Last week at the (no-cut) Bridgestone, he finished second to last, averaging 74.5 strokes per round. This, from the No. 1 player in golf (still), on a course, Firestone South, where he'd averaged 67.5 over his previous 40 rounds.

He is in danger of failing to qualify for both the Ryder Cup (he's 10th in the standings; the top eight get in without needing a captain's pick) and the bulk of (if not all of) the FedEx Cup playoffs. One assumes Tiger Woods is woefully low on belief.

"I didn't do a whole lot positively around the golf course," he said after playing a much-scrutinized practice round at the Straits on Tuesday with the Bridgestone winner Hunter Mahan (who beat Woods by a ridiculous 30 shots) and Sean O'Hair.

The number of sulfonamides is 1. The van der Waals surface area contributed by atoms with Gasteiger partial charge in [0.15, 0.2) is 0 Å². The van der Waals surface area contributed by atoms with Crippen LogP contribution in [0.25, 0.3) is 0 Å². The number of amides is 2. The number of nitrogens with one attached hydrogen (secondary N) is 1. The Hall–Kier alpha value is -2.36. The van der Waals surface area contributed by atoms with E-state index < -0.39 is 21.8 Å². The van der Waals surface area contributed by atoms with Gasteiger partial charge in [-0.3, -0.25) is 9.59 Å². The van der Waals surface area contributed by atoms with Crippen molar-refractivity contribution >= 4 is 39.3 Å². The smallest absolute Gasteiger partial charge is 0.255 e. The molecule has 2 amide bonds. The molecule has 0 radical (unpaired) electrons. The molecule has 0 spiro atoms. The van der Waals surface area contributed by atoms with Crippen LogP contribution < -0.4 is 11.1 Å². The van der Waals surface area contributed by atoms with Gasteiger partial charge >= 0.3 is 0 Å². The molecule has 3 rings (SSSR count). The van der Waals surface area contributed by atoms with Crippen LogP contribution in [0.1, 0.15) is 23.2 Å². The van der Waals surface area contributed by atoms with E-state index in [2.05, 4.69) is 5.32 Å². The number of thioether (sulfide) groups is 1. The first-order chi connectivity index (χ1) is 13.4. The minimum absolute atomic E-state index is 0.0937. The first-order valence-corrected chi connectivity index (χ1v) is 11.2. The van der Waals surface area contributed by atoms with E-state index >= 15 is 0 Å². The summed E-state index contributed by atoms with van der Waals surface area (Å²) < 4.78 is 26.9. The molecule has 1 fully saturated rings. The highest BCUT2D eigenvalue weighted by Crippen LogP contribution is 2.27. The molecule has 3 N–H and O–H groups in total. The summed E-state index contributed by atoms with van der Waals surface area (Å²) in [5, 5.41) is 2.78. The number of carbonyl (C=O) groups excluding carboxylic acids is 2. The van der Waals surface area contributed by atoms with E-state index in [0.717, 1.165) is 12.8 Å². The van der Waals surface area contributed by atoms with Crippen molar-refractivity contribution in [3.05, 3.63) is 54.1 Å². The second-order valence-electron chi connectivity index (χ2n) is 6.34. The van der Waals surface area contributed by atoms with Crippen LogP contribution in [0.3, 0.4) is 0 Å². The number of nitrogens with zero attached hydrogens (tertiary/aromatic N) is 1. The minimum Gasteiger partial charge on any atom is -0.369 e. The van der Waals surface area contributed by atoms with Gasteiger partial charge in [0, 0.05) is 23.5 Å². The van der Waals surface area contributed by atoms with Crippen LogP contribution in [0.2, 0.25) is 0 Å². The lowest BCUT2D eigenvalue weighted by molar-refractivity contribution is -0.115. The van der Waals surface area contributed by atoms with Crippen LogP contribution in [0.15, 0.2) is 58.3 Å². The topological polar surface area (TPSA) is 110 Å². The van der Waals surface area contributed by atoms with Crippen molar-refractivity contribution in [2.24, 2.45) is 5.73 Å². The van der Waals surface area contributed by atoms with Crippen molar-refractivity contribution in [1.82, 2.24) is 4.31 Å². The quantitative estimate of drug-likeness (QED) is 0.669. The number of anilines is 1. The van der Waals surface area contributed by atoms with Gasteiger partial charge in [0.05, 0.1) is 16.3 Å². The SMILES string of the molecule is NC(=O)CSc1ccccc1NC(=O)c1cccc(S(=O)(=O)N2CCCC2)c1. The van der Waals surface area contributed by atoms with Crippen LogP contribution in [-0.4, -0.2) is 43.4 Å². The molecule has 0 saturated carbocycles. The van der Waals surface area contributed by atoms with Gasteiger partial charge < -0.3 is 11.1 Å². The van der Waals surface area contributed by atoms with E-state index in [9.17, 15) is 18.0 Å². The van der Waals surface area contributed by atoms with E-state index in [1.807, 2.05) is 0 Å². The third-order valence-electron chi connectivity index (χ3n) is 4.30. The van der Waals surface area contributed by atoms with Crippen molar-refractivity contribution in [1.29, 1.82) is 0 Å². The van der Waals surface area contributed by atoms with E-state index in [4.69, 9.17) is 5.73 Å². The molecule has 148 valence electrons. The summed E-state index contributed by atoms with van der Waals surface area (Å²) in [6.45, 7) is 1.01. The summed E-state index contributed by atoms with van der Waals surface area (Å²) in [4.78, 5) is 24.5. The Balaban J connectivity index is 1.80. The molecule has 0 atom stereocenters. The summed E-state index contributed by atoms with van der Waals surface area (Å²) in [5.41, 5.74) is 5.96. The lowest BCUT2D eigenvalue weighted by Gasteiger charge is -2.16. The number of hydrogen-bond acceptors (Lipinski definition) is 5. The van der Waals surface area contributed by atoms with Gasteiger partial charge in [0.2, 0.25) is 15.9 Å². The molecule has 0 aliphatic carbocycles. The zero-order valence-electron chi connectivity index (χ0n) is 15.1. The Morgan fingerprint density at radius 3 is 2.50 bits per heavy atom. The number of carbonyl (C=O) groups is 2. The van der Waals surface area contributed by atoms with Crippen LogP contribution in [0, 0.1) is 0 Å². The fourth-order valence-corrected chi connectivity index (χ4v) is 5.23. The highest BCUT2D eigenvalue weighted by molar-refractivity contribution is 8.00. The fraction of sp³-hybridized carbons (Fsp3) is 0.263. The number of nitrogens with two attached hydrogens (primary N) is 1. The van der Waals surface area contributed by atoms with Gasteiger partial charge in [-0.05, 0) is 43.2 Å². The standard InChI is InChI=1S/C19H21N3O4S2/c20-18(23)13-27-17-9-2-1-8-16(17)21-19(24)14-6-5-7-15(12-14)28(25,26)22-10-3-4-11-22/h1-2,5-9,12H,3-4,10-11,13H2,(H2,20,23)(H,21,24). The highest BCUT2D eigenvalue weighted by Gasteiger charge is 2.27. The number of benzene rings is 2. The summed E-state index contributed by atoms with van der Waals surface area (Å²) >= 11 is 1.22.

Although Woods has been working without a coach since Hank Haney left him in May, Tuesday's round became noteworthy when Woods asked Sean Foley, the Orlando-based swing coach to Mahan, O'Hair and Justin Rose, to videotape his swing.

"He was watching Hunter and Sean," Woods said, "and I did ask him to film a couple, [said] I would like to take a look at it, which I did look, so I'm heading the right direction."

Still, for the first time in a decade Woods will go into a major as something other than the betting favorite, and for good reason. He has not won a tournament on Tour in 11 months, and is coming off the worst performance (T78 in a field of 80) of his career. He has been stuck at 14 majors since he won the '08 U.S. Open on a severely injured left leg.